Marketing Mistake #3 – “We gave away samples of our product, and people don’t seem to see the value.”
A public and painful example of this:
Busted! Surface tablets used as iPad stands during CNN election coverage.
A person at CNN familiar with the company’s operations said that anchors are not required to use any particular hardware and usually bring their own devices. The Surface tablets were not part of a product placement deal, and were in place to give anchors access to CNN’s “magic wall” that helps display much of the channel’s coverage. Microsoft owns the company that makes the “magic wall,” which can be controlled through Internet Explorer.
Microsoft has already had a bit of trouble with the branding of its surface tablet. The company signed a deal with the NFL to put Surface tablets on the sidelines of games, but had to coach announcers to stop referring to them as iPads.
While a trial period or even a sample might be a good way to educate customers and build trust, but giving a core product away for free can’t help but devalue the product in the eyes of prospects.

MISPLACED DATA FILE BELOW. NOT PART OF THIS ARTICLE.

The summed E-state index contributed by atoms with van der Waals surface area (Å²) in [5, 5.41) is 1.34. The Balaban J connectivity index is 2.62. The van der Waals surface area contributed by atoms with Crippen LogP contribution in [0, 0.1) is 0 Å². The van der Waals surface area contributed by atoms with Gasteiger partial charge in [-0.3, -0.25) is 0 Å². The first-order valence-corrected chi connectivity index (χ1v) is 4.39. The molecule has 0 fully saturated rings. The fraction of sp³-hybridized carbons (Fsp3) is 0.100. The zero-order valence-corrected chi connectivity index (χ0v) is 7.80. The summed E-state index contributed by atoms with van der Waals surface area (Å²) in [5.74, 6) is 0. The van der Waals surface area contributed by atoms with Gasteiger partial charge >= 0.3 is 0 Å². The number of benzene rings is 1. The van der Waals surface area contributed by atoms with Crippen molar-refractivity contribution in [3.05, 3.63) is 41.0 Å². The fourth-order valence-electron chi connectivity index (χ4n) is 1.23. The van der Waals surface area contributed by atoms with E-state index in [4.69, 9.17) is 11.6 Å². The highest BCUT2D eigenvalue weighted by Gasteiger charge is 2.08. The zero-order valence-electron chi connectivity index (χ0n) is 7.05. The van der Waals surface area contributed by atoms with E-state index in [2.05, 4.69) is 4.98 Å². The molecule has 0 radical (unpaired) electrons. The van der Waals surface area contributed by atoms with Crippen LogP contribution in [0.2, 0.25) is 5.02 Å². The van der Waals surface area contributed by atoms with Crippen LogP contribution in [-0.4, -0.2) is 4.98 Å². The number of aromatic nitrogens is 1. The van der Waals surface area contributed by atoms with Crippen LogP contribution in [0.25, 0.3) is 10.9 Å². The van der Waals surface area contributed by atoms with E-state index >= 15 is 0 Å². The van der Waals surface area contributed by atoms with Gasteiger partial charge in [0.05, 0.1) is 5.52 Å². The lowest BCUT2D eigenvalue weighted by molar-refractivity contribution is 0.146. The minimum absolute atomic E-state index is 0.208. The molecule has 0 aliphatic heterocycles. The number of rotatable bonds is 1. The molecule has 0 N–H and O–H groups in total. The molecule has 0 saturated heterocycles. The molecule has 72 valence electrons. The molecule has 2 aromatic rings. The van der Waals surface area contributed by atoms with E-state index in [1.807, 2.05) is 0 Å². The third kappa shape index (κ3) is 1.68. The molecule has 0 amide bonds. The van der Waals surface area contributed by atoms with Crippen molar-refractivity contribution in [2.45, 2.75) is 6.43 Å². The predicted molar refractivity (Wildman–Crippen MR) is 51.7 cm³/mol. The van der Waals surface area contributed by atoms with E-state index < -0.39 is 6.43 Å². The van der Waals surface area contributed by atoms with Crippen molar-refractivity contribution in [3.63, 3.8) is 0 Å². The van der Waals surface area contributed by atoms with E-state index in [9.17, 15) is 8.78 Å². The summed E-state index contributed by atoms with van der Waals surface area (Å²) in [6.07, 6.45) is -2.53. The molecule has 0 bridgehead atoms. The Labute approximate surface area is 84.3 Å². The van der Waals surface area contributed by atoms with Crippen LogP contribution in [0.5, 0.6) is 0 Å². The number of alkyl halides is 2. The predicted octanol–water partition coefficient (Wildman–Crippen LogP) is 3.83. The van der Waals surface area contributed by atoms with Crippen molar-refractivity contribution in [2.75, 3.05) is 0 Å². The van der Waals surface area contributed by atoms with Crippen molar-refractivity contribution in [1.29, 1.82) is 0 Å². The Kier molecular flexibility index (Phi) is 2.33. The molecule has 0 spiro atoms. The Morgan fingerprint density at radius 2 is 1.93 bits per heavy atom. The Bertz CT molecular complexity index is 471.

Novice salespeople often use free product improperly. When you offer something for free, your prospect will probably take it. But they probably won’t devote the time or effort to really evaluating it as a viable solution. They will just as likely be given to a non-decisionmaking colleague, or take it home for their kids.
What to do instead:
- Give away free coffee or candy. Give away information or accessories. Offer free training with your product. Don’t be a cheapskate, but don’t give away the most valuable core benefit of your product.
- If you do provide a trial period or some other risk-reversal, obtain a commitment in return. “Use it for thirty days. Try all of the functions, attend a new-member training session, call our support line and file a ticket for assistance. If we’re not able to make it right within thirty days, we will provide a full refund.
Other Marketing Mistakes?
We’ve all made them!
But one of the great things about ABCI clients and members is that we learn from one another – share your favorite mistake (and its solution) in the comments below.